Green Party presidential candidate Jill Stein looks likely to spur a last-minute recount of part of the result of the election.
Donald Trump narrowly beat Hillary Clinton in Wisconsin, but two voting rights experts say the result needs to be more closely analyzed.
Jill Stein says she has gathered enough money to fund a recount in Wisconsin.
There is no indication Donald Trump’s win was down to cyberhacking, one of the experts said on November 23.
One election official in Wisconsin said they are preparing for a possible recount.
On November 22, New York Magazine first reported that a group of experts, led by voting-rights lawyer John Bonifaz and J.Alex Halderman, the director of the University of Michigan Center for Computer Security and Society, had contacted Hillary Clinton’s campaign.
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The experts urged Hillary Clinton’s campaign to request recounts in two states narrowly won by Donald Trump – Wisconsin and Pennsylvania – as well as Michigan, where he has a small lead.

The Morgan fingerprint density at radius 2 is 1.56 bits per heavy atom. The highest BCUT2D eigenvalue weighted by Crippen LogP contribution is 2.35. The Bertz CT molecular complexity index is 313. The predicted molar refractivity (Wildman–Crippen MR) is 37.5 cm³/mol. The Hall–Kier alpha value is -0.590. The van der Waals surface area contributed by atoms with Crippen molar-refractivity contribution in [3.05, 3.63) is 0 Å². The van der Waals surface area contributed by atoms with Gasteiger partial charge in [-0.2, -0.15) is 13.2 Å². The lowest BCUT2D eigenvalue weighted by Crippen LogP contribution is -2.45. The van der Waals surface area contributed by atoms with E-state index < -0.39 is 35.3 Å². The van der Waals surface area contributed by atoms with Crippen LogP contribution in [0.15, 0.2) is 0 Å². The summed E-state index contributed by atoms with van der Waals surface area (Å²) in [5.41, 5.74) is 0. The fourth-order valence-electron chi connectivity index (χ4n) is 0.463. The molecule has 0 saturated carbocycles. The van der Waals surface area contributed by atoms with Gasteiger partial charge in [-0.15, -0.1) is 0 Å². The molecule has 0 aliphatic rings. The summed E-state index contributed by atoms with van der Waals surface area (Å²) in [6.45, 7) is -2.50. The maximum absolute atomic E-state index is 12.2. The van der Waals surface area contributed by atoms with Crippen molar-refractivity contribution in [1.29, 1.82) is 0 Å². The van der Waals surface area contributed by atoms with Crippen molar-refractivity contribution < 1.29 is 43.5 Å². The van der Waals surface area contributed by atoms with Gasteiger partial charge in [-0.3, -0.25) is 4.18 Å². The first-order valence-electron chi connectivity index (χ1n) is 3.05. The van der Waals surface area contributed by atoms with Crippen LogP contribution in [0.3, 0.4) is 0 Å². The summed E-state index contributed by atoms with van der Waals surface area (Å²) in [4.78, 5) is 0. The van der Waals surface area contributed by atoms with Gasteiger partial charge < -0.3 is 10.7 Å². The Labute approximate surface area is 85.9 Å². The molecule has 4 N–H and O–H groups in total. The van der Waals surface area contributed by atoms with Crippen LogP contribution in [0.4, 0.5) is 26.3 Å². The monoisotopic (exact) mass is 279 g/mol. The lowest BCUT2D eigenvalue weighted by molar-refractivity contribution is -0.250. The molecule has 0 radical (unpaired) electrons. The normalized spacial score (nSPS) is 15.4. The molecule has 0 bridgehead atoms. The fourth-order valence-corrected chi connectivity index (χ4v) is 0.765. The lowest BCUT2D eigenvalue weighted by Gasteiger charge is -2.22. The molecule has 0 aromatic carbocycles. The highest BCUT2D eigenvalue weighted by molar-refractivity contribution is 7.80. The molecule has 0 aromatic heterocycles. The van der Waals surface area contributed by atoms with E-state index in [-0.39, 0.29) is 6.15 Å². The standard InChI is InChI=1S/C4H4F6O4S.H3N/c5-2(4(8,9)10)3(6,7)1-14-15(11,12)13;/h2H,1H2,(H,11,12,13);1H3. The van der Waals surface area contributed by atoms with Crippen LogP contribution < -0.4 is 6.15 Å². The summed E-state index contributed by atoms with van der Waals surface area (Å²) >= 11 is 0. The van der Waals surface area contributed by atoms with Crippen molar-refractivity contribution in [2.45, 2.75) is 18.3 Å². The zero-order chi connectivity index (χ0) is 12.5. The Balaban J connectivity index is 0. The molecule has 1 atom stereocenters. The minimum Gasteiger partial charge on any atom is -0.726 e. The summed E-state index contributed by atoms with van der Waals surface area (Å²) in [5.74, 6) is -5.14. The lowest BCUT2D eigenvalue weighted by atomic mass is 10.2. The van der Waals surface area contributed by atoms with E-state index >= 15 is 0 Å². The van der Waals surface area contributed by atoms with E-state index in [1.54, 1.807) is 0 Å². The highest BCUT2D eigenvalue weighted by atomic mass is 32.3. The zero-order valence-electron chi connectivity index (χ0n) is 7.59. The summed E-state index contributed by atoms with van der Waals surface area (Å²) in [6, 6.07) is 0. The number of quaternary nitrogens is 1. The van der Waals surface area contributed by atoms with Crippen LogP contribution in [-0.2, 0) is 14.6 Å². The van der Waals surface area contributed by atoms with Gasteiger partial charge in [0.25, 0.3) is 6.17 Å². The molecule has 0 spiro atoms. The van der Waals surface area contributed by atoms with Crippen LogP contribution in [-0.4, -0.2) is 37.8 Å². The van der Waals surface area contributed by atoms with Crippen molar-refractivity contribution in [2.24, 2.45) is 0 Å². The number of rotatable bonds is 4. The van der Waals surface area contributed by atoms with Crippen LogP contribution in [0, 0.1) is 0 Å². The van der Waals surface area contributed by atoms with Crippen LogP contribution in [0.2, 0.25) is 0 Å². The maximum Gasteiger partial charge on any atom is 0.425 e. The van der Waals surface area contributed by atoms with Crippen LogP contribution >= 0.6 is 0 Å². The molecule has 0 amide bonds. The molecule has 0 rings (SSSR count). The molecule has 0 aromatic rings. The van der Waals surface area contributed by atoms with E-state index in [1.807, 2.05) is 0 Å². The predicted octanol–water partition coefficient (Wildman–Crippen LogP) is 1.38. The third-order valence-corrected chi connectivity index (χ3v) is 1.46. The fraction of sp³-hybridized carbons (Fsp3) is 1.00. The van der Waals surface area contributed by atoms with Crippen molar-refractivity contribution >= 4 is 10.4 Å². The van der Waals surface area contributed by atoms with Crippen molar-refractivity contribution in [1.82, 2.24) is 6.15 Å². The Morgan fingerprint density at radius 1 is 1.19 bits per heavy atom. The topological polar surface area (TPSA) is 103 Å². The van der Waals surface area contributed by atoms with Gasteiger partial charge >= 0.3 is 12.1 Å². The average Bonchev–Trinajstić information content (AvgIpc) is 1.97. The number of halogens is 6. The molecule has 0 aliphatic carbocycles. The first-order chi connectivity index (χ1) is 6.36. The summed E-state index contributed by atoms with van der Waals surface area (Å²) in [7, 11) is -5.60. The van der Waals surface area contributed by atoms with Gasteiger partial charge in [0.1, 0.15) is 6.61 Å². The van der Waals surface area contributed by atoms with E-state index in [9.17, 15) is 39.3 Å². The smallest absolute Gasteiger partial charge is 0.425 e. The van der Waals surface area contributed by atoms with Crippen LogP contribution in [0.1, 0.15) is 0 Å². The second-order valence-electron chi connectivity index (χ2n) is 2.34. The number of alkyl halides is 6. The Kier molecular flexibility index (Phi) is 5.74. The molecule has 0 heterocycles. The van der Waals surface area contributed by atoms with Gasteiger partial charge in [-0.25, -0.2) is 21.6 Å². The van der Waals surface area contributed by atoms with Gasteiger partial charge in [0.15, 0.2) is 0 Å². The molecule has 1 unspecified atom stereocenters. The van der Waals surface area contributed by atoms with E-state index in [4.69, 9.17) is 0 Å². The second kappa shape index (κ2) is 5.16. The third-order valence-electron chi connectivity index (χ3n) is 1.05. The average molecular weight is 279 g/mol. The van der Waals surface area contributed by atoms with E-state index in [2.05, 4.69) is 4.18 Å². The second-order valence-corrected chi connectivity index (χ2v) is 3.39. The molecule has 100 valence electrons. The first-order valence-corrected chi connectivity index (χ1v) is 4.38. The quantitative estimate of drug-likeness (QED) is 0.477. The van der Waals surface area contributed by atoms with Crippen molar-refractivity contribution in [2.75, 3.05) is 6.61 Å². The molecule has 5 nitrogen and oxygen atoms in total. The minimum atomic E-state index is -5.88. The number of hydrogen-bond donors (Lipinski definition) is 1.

In a Medium post on November 23, J. Alex Halderman repeated concerns he has voiced in the past over the vulnerabilities of paperless voting machines.
The fact that the results in the three states were different from what polls predicted was “probably not” down to hacking, Halderman said. Concerns over possible Russian interference were expressed in the run-up to the vote.
“The only way to know whether a cyberattack changed the result is to closely examine the available physical evidence ,” he wrote.
There is a deadline for any candidates to demand a recount, and they need to pay fees to file a request.
The deadline for Wisconsin is November 25. Pennsylvania’s is November 28, and Michigan’s is November 30.